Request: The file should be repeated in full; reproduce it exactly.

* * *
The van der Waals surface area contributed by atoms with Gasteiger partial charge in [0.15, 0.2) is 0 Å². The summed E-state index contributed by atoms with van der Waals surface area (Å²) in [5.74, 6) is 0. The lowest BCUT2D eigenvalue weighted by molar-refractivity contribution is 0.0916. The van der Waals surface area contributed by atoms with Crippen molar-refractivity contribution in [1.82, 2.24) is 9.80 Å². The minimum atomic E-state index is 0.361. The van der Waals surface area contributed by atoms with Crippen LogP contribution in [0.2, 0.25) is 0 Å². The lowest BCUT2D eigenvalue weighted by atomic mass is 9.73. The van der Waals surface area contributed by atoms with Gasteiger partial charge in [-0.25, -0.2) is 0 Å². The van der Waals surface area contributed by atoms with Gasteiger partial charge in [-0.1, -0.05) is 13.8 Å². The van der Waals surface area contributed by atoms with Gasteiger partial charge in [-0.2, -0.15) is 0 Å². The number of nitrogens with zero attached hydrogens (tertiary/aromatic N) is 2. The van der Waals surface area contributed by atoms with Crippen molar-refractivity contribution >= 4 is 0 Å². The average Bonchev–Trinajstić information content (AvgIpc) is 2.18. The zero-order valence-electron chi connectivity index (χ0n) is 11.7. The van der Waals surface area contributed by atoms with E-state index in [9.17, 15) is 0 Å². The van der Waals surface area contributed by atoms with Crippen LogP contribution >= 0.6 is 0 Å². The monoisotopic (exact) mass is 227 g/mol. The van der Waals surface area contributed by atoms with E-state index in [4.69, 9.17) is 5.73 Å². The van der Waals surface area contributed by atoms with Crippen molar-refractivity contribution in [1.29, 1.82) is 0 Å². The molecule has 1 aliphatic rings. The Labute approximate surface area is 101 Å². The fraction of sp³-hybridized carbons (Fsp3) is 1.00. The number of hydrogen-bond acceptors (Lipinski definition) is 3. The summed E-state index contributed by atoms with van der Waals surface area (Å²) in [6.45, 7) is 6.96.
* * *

The van der Waals surface area contributed by atoms with Gasteiger partial charge in [0.15, 0.2) is 0 Å². The summed E-state index contributed by atoms with van der Waals surface area (Å²) in [5.74, 6) is 0. The lowest BCUT2D eigenvalue weighted by molar-refractivity contribution is 0.0916. The van der Waals surface area contributed by atoms with Crippen molar-refractivity contribution in [1.82, 2.24) is 9.80 Å². The minimum atomic E-state index is 0.361. The van der Waals surface area contributed by atoms with Crippen LogP contribution in [0.2, 0.25) is 0 Å². The lowest BCUT2D eigenvalue weighted by atomic mass is 9.73. The van der Waals surface area contributed by atoms with Gasteiger partial charge in [-0.25, -0.2) is 0 Å². The van der Waals surface area contributed by atoms with Gasteiger partial charge in [-0.1, -0.05) is 13.8 Å². The van der Waals surface area contributed by atoms with Gasteiger partial charge in [-0.2, -0.15) is 0 Å². The number of nitrogens with zero attached hydrogens (tertiary/aromatic N) is 2. The van der Waals surface area contributed by atoms with Crippen molar-refractivity contribution >= 4 is 0 Å². The average Bonchev–Trinajstić information content (AvgIpc) is 2.18. The zero-order valence-electron chi connectivity index (χ0n) is 11.7. The van der Waals surface area contributed by atoms with E-state index in [9.17, 15) is 0 Å². The van der Waals surface area contributed by atoms with Crippen LogP contribution >= 0.6 is 0 Å². The monoisotopic (exact) mass is 227 g/mol. The van der Waals surface area contributed by atoms with E-state index in [4.69, 9.17) is 5.73 Å². The van der Waals surface area contributed by atoms with Crippen molar-refractivity contribution in [1.29, 1.82) is 0 Å². The molecule has 1 aliphatic rings. The Labute approximate surface area is 101 Å². The fraction of sp³-hybridized carbons (Fsp3) is 1.00. The number of hydrogen-bond acceptors (Lipinski definition) is 3. The summed E-state index contributed by atoms with van der Waals surface area (Å²) in [6.45, 7) is 6.96.